knitr::opts_chunk$set(echo = TRUE) required <- c("lars", "mboost") if (!all(sapply(required, function(pkg) requireNamespace(pkg, quietly = TRUE)))) knitr::opts_chunk$set(eval = FALSE)

**stabs** implements resampling procedures to assess the stability of selected
variables with additional finite sample error control for high-dimensional
variable selection procedures such as Lasso or boosting. Both, standard
stability selection (Meinshausen & Bühlmann, 2010, doi:10.1111/j.1467-9868.2010.00740.x) and complementarty pairs
stability selection with improved error bounds (Shah & Samworth, 2013, doi:10.1111/j.1467-9868.2011.01034.x) are
implemented. The package can be combined with arbitrary user specified variable
selection approaches.

- Current version (from CRAN):

install.packages("stabs")

- Latest development version from GitHub:

library("devtools") install_github("hofnerb/stabs")

To be able to use the `install_github()`

command, one needs to install **devtools** first:

install.packages("devtools")

A simple example of how to use **stabs** with package **lars**:

library("stabs") library("lars") ## make data set available data("bodyfat", package = "TH.data") ## set seed set.seed(1234) ## lasso (stab.lasso <- stabsel(x = bodyfat[, -2], y = bodyfat[,2], fitfun = lars.lasso, cutoff = 0.75, PFER = 1)) ## stepwise selection (stab.stepwise <- stabsel(x = bodyfat[, -2], y = bodyfat[,2], fitfun = lars.stepwise, cutoff = 0.75, PFER = 1))

Now plot the results

## plot results par(mfrow = c(1, 2)) plot(stab.lasso, main = "Lasso") plot(stab.stepwise, main = "Stepwise Selection")

We can see that stepwise selection seems to be quite unstable, even in this low dimensional example!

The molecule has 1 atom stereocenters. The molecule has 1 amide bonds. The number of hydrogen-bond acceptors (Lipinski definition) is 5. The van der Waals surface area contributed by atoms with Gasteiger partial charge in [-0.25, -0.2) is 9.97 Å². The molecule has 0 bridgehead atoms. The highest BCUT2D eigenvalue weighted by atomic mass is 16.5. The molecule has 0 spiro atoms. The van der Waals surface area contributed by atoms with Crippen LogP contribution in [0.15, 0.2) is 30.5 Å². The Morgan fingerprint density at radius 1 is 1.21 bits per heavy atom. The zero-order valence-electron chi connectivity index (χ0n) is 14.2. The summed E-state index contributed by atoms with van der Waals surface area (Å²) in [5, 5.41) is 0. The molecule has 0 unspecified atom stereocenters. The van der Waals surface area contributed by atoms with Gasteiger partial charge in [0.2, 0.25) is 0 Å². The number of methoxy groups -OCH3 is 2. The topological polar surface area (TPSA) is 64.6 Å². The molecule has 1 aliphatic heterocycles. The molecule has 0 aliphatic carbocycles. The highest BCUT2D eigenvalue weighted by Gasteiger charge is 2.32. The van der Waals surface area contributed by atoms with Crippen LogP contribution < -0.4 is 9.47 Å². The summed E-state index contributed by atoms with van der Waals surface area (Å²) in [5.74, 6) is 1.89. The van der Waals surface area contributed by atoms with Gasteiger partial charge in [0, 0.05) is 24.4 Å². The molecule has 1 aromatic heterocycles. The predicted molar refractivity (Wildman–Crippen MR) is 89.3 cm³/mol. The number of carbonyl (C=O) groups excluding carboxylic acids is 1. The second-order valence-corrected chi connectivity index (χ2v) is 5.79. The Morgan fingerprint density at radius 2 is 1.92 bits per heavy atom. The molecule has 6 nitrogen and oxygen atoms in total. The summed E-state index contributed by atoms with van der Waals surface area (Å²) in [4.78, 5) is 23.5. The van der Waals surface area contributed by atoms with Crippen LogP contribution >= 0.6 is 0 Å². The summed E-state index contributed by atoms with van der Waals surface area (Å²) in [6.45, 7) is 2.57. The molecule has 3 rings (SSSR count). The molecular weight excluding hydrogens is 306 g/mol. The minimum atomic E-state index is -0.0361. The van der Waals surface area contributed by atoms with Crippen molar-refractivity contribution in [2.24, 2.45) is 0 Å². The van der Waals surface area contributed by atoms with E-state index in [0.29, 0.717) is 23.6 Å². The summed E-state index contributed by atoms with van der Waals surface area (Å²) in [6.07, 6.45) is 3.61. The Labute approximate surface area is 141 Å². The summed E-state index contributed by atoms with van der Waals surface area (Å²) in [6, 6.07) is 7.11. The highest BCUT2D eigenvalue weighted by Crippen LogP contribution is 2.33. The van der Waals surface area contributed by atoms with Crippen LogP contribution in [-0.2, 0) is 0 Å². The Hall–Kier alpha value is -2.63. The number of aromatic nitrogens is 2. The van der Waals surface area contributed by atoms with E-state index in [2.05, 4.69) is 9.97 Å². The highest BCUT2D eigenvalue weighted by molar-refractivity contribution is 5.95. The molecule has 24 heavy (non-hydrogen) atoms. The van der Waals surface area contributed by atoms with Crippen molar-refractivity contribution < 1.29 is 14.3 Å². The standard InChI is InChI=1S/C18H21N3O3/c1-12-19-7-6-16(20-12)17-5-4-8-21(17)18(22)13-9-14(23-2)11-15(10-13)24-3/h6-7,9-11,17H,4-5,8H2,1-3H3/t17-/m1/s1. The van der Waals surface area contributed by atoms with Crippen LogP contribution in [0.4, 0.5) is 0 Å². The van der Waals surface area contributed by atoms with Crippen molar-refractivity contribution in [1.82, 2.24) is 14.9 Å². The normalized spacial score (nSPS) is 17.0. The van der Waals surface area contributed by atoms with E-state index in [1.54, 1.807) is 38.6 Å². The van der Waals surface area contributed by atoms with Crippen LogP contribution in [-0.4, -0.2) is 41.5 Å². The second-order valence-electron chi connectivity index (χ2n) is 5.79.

To use **stabs** with user specified functions, one can specify an own `fitfun`

.
These need to take arguments `x`

(the predictors), `y`

(the outcome) and `q`

the
number of selected variables as defined for stability selection. Additional
arguments to the variable selection method can be handled by `...`

. In the
function `stabsel()`

these can then be specified as a named list which is given
to `args.fitfun`

.

The `fitfun`

function then needs to return a named list with two elements
`selected`

and `path`

:
* selected is a vector that indicates which variable was selected.
*

`path`

is a matrix that indicates which variable was selected in which step.
Each row represents one variable, the columns represent the steps.
The latter is optional and only needed to draw the complete selection paths.The following example shows how `lars.lasso`

is implemented:

lars.lasso

To see more examples simply print, e.g., `lars.stepwise`

, `glmnet.lasso`

, or
`glmnet.lasso_maxCoef`

. Please contact me if you need help to integrate your
method of choice.

Instead of specifying a fitting function, one can also use `stabsel`

directly on
computed boosting models from
mboost.

library("stabs") library("mboost") ### low-dimensional example mod <- glmboost(DEXfat ~ ., data = bodyfat) ## compute cutoff ahead of running stabsel to see if it is a sensible ## parameter choice. ## p = ncol(bodyfat) - 1 (= Outcome) + 1 ( = Intercept) stabsel_parameters(q = 3, PFER = 1, p = ncol(bodyfat) - 1 + 1, sampling.type = "MB") ## the same: stabsel(mod, q = 3, PFER = 1, sampling.type = "MB", eval = FALSE) ## now run stability selection (sbody <- stabsel(mod, q = 3, PFER = 1, sampling.type = "MB"))

Now let us plot the results, as paths and as maximum selection frequencies:

opar <- par(mai = par("mai") * c(1, 1, 1, 2.7), mfrow = c(1, 2)) plot(sbody, type = "paths") plot(sbody, type = "maxsel", ymargin = 6) par(opar)

To cite the package in publications please use

citation("stabs")

which will currently give you

citation("stabs")

To obtain BibTeX references use

toBibtex(citation("stabs"))

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